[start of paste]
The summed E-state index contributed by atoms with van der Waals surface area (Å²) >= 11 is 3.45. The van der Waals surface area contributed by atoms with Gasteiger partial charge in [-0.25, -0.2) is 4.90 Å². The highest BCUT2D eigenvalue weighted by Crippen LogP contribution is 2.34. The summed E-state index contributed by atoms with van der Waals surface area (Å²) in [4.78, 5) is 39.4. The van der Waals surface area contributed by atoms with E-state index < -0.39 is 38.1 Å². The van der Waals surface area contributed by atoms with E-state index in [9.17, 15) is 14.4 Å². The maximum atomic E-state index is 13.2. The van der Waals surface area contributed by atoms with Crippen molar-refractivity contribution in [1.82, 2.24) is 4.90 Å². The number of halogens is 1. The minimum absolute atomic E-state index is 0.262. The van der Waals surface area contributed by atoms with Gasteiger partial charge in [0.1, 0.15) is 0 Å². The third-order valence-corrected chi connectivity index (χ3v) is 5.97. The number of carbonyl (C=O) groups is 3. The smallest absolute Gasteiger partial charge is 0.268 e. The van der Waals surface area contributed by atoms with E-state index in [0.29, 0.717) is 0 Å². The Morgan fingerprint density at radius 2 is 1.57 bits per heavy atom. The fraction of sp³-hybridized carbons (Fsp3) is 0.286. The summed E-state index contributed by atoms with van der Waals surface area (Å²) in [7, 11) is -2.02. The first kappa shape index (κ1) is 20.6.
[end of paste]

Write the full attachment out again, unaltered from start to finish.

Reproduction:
The summed E-state index contributed by atoms with van der Waals surface area (Å²) >= 11 is 3.45. The van der Waals surface area contributed by atoms with Gasteiger partial charge in [-0.25, -0.2) is 4.90 Å². The highest BCUT2D eigenvalue weighted by Crippen LogP contribution is 2.34. The summed E-state index contributed by atoms with van der Waals surface area (Å²) in [4.78, 5) is 39.4. The van der Waals surface area contributed by atoms with E-state index < -0.39 is 38.1 Å². The van der Waals surface area contributed by atoms with E-state index in [9.17, 15) is 14.4 Å². The maximum atomic E-state index is 13.2. The van der Waals surface area contributed by atoms with Crippen molar-refractivity contribution in [1.82, 2.24) is 4.90 Å². The number of halogens is 1. The minimum absolute atomic E-state index is 0.262. The van der Waals surface area contributed by atoms with Gasteiger partial charge in [0.1, 0.15) is 0 Å². The third-order valence-corrected chi connectivity index (χ3v) is 5.97. The number of carbonyl (C=O) groups is 3. The smallest absolute Gasteiger partial charge is 0.268 e. The van der Waals surface area contributed by atoms with E-state index in [0.29, 0.717) is 0 Å². The Morgan fingerprint density at radius 2 is 1.57 bits per heavy atom. The fraction of sp³-hybridized carbons (Fsp3) is 0.286. The summed E-state index contributed by atoms with van der Waals surface area (Å²) in [7, 11) is -2.02. The first kappa shape index (κ1) is 20.6.